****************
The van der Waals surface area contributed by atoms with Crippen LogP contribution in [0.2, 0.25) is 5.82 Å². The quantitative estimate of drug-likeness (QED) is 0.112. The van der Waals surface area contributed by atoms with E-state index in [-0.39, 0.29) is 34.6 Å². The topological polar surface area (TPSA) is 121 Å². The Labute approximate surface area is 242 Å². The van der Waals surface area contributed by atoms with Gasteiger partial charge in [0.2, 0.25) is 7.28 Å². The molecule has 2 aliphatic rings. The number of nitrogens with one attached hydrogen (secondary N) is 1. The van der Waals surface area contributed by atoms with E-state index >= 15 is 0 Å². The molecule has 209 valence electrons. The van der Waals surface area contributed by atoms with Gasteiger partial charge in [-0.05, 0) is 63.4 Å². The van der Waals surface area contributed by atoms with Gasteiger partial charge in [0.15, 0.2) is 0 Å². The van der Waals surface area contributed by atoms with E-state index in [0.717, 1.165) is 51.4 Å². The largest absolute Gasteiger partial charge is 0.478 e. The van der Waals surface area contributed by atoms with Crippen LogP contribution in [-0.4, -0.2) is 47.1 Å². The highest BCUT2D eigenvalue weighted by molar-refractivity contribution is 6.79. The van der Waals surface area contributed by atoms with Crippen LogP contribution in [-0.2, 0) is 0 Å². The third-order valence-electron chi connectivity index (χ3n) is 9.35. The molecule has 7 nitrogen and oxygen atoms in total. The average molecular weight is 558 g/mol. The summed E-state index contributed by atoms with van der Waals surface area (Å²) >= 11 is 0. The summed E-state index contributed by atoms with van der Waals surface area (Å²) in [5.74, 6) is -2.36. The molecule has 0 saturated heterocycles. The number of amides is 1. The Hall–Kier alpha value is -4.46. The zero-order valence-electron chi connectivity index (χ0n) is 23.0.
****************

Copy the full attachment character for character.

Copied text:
The van der Waals surface area contributed by atoms with Crippen LogP contribution in [0.2, 0.25) is 5.82 Å². The quantitative estimate of drug-likeness (QED) is 0.112. The van der Waals surface area contributed by atoms with E-state index in [-0.39, 0.29) is 34.6 Å². The topological polar surface area (TPSA) is 121 Å². The Labute approximate surface area is 242 Å². The van der Waals surface area contributed by atoms with Gasteiger partial charge in [0.2, 0.25) is 7.28 Å². The molecule has 2 aliphatic rings. The number of nitrogens with one attached hydrogen (secondary N) is 1. The van der Waals surface area contributed by atoms with E-state index >= 15 is 0 Å². The molecule has 209 valence electrons. The van der Waals surface area contributed by atoms with Gasteiger partial charge in [-0.05, 0) is 63.4 Å². The van der Waals surface area contributed by atoms with Gasteiger partial charge in [0.15, 0.2) is 0 Å². The van der Waals surface area contributed by atoms with E-state index in [0.717, 1.165) is 51.4 Å². The largest absolute Gasteiger partial charge is 0.478 e. The van der Waals surface area contributed by atoms with Crippen LogP contribution in [-0.4, -0.2) is 47.1 Å². The highest BCUT2D eigenvalue weighted by molar-refractivity contribution is 6.79. The van der Waals surface area contributed by atoms with Crippen LogP contribution in [-0.2, 0) is 0 Å². The third-order valence-electron chi connectivity index (χ3n) is 9.35. The molecule has 7 nitrogen and oxygen atoms in total. The average molecular weight is 558 g/mol. The summed E-state index contributed by atoms with van der Waals surface area (Å²) >= 11 is 0. The summed E-state index contributed by atoms with van der Waals surface area (Å²) in [5.74, 6) is -2.36. The molecule has 0 saturated heterocycles. The number of amides is 1. The Hall–Kier alpha value is -4.46. The zero-order valence-electron chi connectivity index (χ0n) is 23.0.